Health and Safety Guide No. 93






    This is a companion volume to Environmental Health Criteria 175:
    Anticoagulant Rodenticides

    Published by the World Health Organization for the International
    Programme on Chemical Safety (a collaborative programme of the United
    Nations Environment Programme, the International Labour Organisation,
    and the World Health Organization)

    This report contains the collective views of an international group of
    experts and does not necessarily represent the decisions or the stated
    policy of the United Nations Environment Programme, the International
    Labour Organisation, or the World Health Organization

    WHO Library Cataloguing in Publication Data

    Health and safety guide for Brodifacoum

    (Health and safety guide ; no. 93)

    1.Rodenticides  2.Anticoagulants
    3.Hydroxycoumarins - toxicity  4.Environmental exposure  I.Series

    ISBN 92 4 151093 5          (NLM Classification: WA 240)
    ISSN 0259-7268

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         1.1. Identity
         1.2. Physical and chemical properties
         1.3. Analytical methods
         1.4. Production and uses

         2.1. Identity, physical and chemical properties, and
               analytical methods
         2.2. Sources of human and environmental exposure
         2.3. Environmental transport, distribution, and
         2.4. Environmental levels and human exposure
         2.5. Kinetics and metabolism in laboratory animals
               and humans
         2.6. Effects on laboratory mammals and in vitro test systems
         2.7. Effects on humans
         2.8. Effects on other organisms in the laboratory and field
         2.9. Evaluation of human health risks and effects on the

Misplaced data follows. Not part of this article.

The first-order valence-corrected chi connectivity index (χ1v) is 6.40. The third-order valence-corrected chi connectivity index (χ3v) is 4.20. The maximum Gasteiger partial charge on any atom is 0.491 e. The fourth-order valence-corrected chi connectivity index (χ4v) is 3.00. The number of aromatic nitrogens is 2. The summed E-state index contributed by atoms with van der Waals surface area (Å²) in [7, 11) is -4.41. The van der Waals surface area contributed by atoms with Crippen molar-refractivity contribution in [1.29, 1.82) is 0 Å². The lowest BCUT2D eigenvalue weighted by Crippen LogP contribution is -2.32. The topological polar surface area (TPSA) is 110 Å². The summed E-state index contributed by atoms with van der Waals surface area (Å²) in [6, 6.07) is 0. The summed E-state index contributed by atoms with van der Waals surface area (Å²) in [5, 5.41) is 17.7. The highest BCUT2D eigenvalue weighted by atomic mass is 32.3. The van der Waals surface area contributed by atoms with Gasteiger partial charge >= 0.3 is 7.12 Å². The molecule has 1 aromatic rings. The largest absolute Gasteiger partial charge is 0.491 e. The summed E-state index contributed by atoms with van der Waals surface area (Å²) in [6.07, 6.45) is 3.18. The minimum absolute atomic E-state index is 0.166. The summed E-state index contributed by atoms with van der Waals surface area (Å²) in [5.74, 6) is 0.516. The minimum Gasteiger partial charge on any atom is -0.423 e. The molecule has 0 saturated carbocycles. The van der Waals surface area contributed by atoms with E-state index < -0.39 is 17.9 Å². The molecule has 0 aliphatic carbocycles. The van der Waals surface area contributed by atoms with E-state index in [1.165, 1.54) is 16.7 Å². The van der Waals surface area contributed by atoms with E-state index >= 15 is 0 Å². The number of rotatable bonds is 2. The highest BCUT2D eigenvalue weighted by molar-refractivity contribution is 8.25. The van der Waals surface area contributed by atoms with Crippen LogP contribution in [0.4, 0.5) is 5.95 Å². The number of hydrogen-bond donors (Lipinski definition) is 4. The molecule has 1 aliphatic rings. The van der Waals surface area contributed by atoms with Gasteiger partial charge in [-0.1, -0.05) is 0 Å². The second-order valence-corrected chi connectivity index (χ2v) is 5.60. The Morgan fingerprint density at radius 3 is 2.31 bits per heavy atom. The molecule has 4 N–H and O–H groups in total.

2.9.1. Evaluation of human health risks
               2.9.2. Evaluation of effects on the environment

         3.1. Conclusions
         3.2. Recommendations for the protection of human health and the

         4.1. Human health hazards, prevention and protection, first aid
               4.1.1. Advice to physicians
               4.1.2. Health surveillance advice
         4.2. Explosion and fire hazards
         4.3. Storage
         4.4. Transport
         4.5. Spillage
         4.6. Disposal



         7.1. Previous evaluations by international bodies
         7.2. Exposure limit values
         7.3. Specific restrictions
         7.4. Labelling, packaging, and transport
         7.5. Waste disposal



    The Environmental Health Criteria (EHC) monographs produced by the
    International Programme on Chemical Safety include an assessment of
    the effects on the environment and on human health of exposure to a
    chemical or combination of chemicals, or physical or biological
    agents.  They also provide guidelines for setting exposure limits.

    The purpose of a Health and Safety Guide is to facilitate the
    application of these guidelines in national chemical safety
    programmes. The first three sections of a Health and Safety Guide
    highlight the relevant technical information in the corresponding EHC. 
    Section 4 includes advice on preventive and protective measures and
    emergency action; health workers should be thoroughly familiar with
    the medical information to ensure that they can act efficiently in an
    emergency. Within the Guide is a Summary of Chemical Safety
    Information which should be readily available, and should be clearly